About 15 minutes from Boonah is the blink-and-you’ll-miss-it township of Mount Alford (population 344). Mike and Wendy Webster moved here from Brisbane four years ago and are about to launch Scenic Rim Brewery in a 130-year-old former general store that once sold smokes and bread to local campers.

The couple have been restoring the building themselves, preserving as many of the original features as possible. There will be six beers on tap, three of them brewed on site in 1000-litre stainless-steel tanks.

According to Mike, who is also president of Scenic Rim Tourism, this year has been a bumper one for tourism in the region. “The Scenic Rim has been a secret for too long but in 2016, tourism has really exploded. We’ve seen the number of visitors calling in to the local tourism office rise from 800 a month to up to 1800 a month, as people are starting to realise what we’ve got to offer.”

Drive half an hour south-east and you’ll come to Rathlogan Grove, an olive grove that’s also feeling the effects of booming tourism in the region. Visitor numbers have tripled in the past year and owner Lou Cheevers says they’ve had to seal the road up to their Rathdowney property to accommodate the increased traffic.

When I arrive for a coffee and a look around, I’m greeted by Koda, a red cattle dog, and a somewhat smaller version, a puppy called Koko. “She’s his girlfriend,” Lou says of the rambunctious Koko. “Although he doesn’t know it yet and, frankly, he doesn’t seem that keen.”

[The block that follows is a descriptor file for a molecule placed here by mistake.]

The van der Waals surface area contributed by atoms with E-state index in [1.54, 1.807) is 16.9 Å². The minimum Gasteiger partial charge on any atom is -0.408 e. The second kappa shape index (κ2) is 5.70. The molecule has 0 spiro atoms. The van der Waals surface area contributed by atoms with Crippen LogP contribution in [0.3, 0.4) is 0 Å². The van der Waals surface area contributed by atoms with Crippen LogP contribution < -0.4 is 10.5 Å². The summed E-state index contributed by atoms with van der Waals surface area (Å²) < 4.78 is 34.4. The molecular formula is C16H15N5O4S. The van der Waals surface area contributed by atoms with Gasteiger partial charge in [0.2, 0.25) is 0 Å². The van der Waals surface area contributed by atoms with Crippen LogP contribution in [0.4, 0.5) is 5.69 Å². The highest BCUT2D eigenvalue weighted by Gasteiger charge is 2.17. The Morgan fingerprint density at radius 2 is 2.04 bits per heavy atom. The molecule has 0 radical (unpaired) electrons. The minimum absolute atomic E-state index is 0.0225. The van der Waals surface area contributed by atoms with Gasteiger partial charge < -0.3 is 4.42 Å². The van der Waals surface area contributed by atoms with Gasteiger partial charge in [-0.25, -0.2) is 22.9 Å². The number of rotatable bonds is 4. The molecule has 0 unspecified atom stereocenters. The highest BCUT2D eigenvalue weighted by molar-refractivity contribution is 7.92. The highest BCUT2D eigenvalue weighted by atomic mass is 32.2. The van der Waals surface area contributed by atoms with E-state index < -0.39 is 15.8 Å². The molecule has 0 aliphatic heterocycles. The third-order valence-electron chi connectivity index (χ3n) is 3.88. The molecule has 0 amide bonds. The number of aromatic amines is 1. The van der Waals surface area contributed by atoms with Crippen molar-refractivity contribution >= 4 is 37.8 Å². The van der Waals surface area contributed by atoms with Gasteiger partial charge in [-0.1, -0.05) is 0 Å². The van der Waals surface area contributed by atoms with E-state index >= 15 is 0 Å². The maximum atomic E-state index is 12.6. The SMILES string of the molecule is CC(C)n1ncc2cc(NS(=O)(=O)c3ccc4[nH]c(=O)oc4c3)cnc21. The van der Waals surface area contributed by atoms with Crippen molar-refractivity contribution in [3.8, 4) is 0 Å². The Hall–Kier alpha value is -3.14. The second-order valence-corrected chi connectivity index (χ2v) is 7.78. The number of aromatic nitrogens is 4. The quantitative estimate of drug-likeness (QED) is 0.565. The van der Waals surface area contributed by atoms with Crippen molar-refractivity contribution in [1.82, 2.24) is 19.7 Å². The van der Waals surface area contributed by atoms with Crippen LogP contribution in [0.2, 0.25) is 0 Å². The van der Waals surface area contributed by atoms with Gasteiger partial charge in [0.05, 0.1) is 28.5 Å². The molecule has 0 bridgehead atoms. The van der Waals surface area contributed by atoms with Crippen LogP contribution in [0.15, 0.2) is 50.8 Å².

Lou and her husband, Matt, have transformed a farm shed on their property into a stylish homewares store and café that’s open for morning and afternoon tea on weekends. All the food, including cakes and tarts, is made in-house by Lou, while Matt is a gun barista. They also sell their own olive oil, jars of olives and olive-based products such as tapenade.

Rathlogan Grove, which is located at the base of Mount Barney, has 1200 trees spread over 69 hectares. “We got 1000 litres of oil and two tonnes of table olives last year,” says Lou. “And it’s looking good for this year.”